A repository for spent nuclear fuel rods was proposed to be built in west Texas, even as a southeast New Mexican consortium hopes for a similar facility near Carlsbad and Hobbs.
Orano USA, a subsidiary of France-based global nuclear energy company Orano – previously known as Areva, announced a joint venture with Dallas-based Waste Control Specialists (WCS) to bring a consolidated interim storage (CIS) facility to Andrews, Texas.
A CIS facility is used to store the spent nuclear fuel rods temporarily, while a permanent repository is built.
The rods are presently being stored at their generator sites: active and decommissioned nuclear reactor facilities around the country.
The move would augment WCS’ 14,000-acre facility in west Texas, which is licensed for low-grade nuclear waste, but not for spent nuclear fuel.
The United States does not have a permanent repository, after the Department of Energy’s Yucca Mountain project in Nevada stalled under the administration of former U.S. President Barrack Obama.
The joint venture, known as Interim Storage Partners, requested on March 13 that the federal Nuclear Regulatory Commission (NRC) resume reviewing the project’s license application, originally submitted in April 2016, and put on hold due to a funding shortfall.
“The joint venture will provide safety, flexibility and value for used nuclear fuel titleholders and reduce U.S. taxpayer liabilities for ongoing storage, while plans for a permanent federal repository continue,” said Orano USA Chief Executive Officer Sam Shakir.
In total, the facility would hold about 40,000 metric tons of the waste, stored above ground and accepted in 5,000-ton phases, records show.
Officials predicted it could begin accepting waste by 2021.
“This industry-driven near-term solution will use proven storage technology and procedures to expand the capabilities and operations at the WCS site to include consolidated interim storage of commercial used nuclear fuel.”
Competition to the west?
Meanwhile, Holtech International and the Eddy/Lea Energy Alliance (ELEA) proposed building a new facility between Carlsbad and Hobbs to hold about 120,000 metric tons of similar waste.
The project’s application for the first 8,680 metric tons was accepted for review last month by the NRC, and officials expect it could open by 2022.
Chair of ELEA John Heaton said there’s enough waste to go around, but a facility in New Mexico is essential to the state’s growing nuclear corridor.
“When we started our project, we knew this was also a potential project for WCS,” Heaton said. “We had anticipated they would get back into CIS activity. From our perspective, there’s a lot of waste out there. Lots of spent fuel. There may be other competitors.”
Heaton pointed to WCS’s location, close to Eunice and New Mexico’s eastern border with Texas. He said such a facility in Texas would burden New Mexico’s roads and infrastructure without any benefit to New Mexicans, such as jobs and tax revenue.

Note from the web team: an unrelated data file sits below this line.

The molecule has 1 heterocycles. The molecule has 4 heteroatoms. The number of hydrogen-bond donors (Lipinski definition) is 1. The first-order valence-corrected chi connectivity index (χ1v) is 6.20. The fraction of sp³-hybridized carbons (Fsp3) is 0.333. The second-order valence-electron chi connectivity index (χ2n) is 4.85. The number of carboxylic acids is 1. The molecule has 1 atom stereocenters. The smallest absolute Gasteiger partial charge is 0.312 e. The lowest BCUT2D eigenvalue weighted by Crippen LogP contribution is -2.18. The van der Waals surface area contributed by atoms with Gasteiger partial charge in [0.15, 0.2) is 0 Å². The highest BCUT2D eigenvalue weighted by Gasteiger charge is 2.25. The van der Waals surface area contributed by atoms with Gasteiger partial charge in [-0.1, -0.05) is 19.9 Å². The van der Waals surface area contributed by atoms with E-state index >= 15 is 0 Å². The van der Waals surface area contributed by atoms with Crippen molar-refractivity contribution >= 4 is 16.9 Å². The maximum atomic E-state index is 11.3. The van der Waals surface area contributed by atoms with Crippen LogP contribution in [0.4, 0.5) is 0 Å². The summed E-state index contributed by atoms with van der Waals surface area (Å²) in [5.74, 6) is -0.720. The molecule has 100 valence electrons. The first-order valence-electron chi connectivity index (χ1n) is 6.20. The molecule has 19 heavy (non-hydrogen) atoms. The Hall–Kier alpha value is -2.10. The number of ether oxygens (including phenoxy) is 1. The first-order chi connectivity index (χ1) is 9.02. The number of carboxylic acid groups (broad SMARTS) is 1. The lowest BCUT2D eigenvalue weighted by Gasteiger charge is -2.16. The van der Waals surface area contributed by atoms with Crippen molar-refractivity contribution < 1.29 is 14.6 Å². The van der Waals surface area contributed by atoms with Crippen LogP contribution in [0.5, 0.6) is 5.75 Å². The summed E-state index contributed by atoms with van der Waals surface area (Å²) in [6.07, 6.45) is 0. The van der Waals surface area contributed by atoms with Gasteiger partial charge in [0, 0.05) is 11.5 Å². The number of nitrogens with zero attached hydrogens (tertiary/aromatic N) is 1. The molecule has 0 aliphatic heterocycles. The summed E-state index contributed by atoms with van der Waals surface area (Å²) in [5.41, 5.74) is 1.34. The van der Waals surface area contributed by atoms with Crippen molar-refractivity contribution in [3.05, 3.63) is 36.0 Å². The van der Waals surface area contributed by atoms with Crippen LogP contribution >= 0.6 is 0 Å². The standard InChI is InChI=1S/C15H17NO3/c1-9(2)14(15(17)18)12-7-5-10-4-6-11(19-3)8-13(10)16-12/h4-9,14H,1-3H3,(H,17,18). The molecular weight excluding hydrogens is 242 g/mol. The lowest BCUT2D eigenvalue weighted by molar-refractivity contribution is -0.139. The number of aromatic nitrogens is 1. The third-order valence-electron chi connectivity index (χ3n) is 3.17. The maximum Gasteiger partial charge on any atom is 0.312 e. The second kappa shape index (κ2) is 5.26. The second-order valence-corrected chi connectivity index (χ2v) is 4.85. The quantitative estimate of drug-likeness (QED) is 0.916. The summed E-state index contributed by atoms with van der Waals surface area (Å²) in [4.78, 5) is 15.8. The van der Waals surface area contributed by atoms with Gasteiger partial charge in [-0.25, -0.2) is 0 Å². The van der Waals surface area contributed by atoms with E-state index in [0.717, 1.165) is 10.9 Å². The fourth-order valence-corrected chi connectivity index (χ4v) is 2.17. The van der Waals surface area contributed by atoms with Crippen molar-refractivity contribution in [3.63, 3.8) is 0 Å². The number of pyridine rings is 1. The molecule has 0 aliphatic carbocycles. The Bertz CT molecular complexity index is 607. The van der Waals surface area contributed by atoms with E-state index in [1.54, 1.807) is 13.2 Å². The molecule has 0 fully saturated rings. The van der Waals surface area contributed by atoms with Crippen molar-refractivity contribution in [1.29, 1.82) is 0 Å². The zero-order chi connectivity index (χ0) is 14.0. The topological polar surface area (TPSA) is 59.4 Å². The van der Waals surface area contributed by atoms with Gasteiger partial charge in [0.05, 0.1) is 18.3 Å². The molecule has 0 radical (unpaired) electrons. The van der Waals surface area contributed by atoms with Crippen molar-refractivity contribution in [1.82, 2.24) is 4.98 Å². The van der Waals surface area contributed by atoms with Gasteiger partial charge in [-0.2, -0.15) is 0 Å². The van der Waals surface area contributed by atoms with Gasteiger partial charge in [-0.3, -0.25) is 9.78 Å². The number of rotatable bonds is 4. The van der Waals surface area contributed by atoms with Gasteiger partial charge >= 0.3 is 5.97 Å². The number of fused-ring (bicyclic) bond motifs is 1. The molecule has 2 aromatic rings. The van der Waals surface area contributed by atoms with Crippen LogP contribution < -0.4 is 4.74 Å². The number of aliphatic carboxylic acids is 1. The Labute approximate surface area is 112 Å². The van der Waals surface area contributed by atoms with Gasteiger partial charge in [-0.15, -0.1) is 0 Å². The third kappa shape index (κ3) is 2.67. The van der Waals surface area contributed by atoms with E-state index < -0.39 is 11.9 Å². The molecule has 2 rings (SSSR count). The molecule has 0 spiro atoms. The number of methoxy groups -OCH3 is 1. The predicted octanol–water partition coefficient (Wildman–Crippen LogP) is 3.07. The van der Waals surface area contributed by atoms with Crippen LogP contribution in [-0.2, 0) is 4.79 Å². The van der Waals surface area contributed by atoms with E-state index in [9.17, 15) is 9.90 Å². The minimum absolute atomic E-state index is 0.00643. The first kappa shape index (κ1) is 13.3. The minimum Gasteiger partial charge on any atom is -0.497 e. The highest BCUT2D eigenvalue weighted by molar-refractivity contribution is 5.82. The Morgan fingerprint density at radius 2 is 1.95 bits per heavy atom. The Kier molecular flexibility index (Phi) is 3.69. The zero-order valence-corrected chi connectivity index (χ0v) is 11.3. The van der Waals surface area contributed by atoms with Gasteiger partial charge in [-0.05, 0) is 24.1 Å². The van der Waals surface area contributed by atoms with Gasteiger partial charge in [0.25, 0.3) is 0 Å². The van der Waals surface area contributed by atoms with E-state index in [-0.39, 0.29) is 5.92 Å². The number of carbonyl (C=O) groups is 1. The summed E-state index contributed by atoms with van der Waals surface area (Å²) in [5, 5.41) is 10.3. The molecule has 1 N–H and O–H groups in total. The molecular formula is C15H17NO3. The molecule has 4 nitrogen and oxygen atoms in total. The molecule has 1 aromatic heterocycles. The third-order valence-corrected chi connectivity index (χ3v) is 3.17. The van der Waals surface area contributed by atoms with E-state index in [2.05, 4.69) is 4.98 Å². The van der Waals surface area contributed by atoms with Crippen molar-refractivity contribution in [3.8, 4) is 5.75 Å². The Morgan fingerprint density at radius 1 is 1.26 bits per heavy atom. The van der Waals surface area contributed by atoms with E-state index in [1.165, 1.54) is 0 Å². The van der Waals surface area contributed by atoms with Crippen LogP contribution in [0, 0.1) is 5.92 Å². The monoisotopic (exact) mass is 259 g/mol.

“It’s clearly important to New Mexico to have our facility in place,” Heaton said. “If WCS is the only one in place, New Mexico has all the responsibility. (The facility) is clearly more of responsibility of New Mexico, and Texas gets all the benefits.”
Any emergencies at either facility, Heaton argued, would be responded to by New Mexican law enforcement and New Mexico emergency personnel, regardless of the state line.
“It won’t be Andrews that responds,” Heaton said. “It will be New Mexico that does. Politicians should be very interested in where the project is.”
The safety and security at Holtech’s proposed site would also be superior that pf WCS, Heaton said.
“I don’t think the WCS project even holds a candle to ours,” he said. “We have the safest, most secure system in the world. Our project is so superior, I can’t imagine anyone would choose WCS over Holtech. We’re pressing on.”
And until a permanent repository can be developed, Heaton said CIS is essential to the nuclear security of the United States.
“CIS is desperately needed in this country right now,” he said. “Yucca is probably two or three decades away, even if they decide to move forward with it.”
But critics aren’t convinced interim storage, and the needed transportation of the waste, is necessary ahead of a permanent repository.
Don Hancock, director of the nuclear waste program at the Southwest Research and Information Center in Albuquerque said the spent fuel should be left where it is.
He said the waste can be safely stored at the generator sites, until a permanent repository is opened.
“I think they’re both equally bad, dangerous and uneconomic,” Hancock said. “All the things that are wrong with Holtech are wrong with WCS. We don’t need consolidated storage, we’re already storing the waste at or near the generator sites.”
Logistically, Hancock said the WCS site makes more sense, as it would use existing infrastructure, and is near active train tracks.
The WCS facility is also already open, he argued, and is storing lower-grade waste. He also pointed to heavy oil and gas development around Hobbs and Carlsbad, creating risks for Holtech’s underground storage system.
“There are specific differences, but the fundamental problems are the same,” Hancock said. “Both of these are bad projects that shouldn’t go forward. We don’t have spent nuclear fuel in Texas or New Mexico, and we don’t need it.”
Adrian Hedden can be reached at 575-628-5516, firstname.lastname@example.org or @AdrianHedden on Twitter.
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